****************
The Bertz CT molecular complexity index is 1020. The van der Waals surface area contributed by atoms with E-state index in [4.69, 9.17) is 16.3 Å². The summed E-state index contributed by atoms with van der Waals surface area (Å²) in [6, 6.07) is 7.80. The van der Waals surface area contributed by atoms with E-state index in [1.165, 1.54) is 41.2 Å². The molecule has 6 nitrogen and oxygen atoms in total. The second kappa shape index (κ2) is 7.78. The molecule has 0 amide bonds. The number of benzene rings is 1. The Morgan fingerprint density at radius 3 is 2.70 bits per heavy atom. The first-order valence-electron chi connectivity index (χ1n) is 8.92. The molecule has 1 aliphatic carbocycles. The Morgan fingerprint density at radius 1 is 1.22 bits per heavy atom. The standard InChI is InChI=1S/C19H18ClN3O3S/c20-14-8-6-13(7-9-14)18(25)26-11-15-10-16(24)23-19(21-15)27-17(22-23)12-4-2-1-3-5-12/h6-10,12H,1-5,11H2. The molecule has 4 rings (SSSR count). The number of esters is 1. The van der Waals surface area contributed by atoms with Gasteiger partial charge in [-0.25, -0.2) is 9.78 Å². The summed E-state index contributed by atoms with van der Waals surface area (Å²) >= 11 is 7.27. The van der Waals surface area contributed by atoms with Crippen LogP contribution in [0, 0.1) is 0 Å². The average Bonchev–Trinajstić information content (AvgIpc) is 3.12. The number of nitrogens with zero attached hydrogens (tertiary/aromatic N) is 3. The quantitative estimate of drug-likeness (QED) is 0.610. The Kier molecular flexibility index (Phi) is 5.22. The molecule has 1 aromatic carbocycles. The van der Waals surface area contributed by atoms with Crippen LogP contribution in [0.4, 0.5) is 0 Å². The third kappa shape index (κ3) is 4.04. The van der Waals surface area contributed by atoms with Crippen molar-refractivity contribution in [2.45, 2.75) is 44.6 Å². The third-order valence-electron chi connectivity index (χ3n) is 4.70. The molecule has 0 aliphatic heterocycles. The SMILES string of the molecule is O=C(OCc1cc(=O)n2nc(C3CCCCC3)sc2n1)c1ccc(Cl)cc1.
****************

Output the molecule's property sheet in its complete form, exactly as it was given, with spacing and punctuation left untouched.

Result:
The Bertz CT molecular complexity index is 1020. The van der Waals surface area contributed by atoms with E-state index in [4.69, 9.17) is 16.3 Å². The summed E-state index contributed by atoms with van der Waals surface area (Å²) in [6, 6.07) is 7.80. The van der Waals surface area contributed by atoms with E-state index in [1.165, 1.54) is 41.2 Å². The molecule has 6 nitrogen and oxygen atoms in total. The second kappa shape index (κ2) is 7.78. The molecule has 0 amide bonds. The number of benzene rings is 1. The Morgan fingerprint density at radius 3 is 2.70 bits per heavy atom. The first-order valence-electron chi connectivity index (χ1n) is 8.92. The molecule has 1 aliphatic carbocycles. The Morgan fingerprint density at radius 1 is 1.22 bits per heavy atom. The standard InChI is InChI=1S/C19H18ClN3O3S/c20-14-8-6-13(7-9-14)18(25)26-11-15-10-16(24)23-19(21-15)27-17(22-23)12-4-2-1-3-5-12/h6-10,12H,1-5,11H2. The molecule has 4 rings (SSSR count). The number of esters is 1. The van der Waals surface area contributed by atoms with Gasteiger partial charge in [-0.25, -0.2) is 9.78 Å². The summed E-state index contributed by atoms with van der Waals surface area (Å²) >= 11 is 7.27. The van der Waals surface area contributed by atoms with Crippen LogP contribution in [0, 0.1) is 0 Å². The average Bonchev–Trinajstić information content (AvgIpc) is 3.12. The number of nitrogens with zero attached hydrogens (tertiary/aromatic N) is 3. The quantitative estimate of drug-likeness (QED) is 0.610. The Kier molecular flexibility index (Phi) is 5.22. The molecule has 1 aromatic carbocycles. The van der Waals surface area contributed by atoms with Crippen LogP contribution in [0.4, 0.5) is 0 Å². The third kappa shape index (κ3) is 4.04. The van der Waals surface area contributed by atoms with Crippen molar-refractivity contribution in [2.45, 2.75) is 44.6 Å². The third-order valence-electron chi connectivity index (χ3n) is 4.70. The molecule has 0 aliphatic heterocycles. The SMILES string of the molecule is O=C(OCc1cc(=O)n2nc(C3CCCCC3)sc2n1)c1ccc(Cl)cc1.